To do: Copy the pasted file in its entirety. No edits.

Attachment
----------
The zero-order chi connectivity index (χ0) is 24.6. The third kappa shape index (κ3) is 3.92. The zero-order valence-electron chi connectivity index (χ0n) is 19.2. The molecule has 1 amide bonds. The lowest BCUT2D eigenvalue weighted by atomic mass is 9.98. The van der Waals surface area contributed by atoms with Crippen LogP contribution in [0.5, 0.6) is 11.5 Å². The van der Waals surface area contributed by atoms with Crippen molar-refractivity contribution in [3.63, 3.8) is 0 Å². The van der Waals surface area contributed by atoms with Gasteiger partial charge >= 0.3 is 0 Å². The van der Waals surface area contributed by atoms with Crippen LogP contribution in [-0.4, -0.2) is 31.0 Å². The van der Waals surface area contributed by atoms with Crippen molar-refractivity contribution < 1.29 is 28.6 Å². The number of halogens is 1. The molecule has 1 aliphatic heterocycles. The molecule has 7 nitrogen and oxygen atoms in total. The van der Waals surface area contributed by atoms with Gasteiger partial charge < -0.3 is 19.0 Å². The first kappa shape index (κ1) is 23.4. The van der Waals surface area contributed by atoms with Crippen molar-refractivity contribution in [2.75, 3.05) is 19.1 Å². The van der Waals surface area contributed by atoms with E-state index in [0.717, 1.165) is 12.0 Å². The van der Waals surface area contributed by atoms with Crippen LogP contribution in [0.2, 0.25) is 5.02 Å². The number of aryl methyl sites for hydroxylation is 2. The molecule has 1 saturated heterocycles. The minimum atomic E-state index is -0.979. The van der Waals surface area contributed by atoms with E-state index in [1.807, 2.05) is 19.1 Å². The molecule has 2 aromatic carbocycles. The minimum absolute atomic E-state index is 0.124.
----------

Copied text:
The zero-order chi connectivity index (χ0) is 24.6. The third kappa shape index (κ3) is 3.92. The zero-order valence-electron chi connectivity index (χ0n) is 19.2. The molecule has 1 amide bonds. The lowest BCUT2D eigenvalue weighted by atomic mass is 9.98. The van der Waals surface area contributed by atoms with Crippen LogP contribution in [0.5, 0.6) is 11.5 Å². The van der Waals surface area contributed by atoms with Crippen molar-refractivity contribution in [3.63, 3.8) is 0 Å². The van der Waals surface area contributed by atoms with Gasteiger partial charge >= 0.3 is 0 Å². The van der Waals surface area contributed by atoms with Crippen LogP contribution in [-0.4, -0.2) is 31.0 Å². The van der Waals surface area contributed by atoms with Crippen molar-refractivity contribution < 1.29 is 28.6 Å². The number of halogens is 1. The molecule has 1 aliphatic heterocycles. The molecule has 7 nitrogen and oxygen atoms in total. The van der Waals surface area contributed by atoms with Gasteiger partial charge < -0.3 is 19.0 Å². The first kappa shape index (κ1) is 23.4. The van der Waals surface area contributed by atoms with Crippen molar-refractivity contribution in [2.75, 3.05) is 19.1 Å². The van der Waals surface area contributed by atoms with E-state index in [0.717, 1.165) is 12.0 Å². The van der Waals surface area contributed by atoms with Crippen LogP contribution in [0.2, 0.25) is 5.02 Å². The number of aryl methyl sites for hydroxylation is 2. The molecule has 1 saturated heterocycles. The minimum atomic E-state index is -0.979. The van der Waals surface area contributed by atoms with E-state index in [1.807, 2.05) is 19.1 Å². The molecule has 2 aromatic carbocycles. The minimum absolute atomic E-state index is 0.124.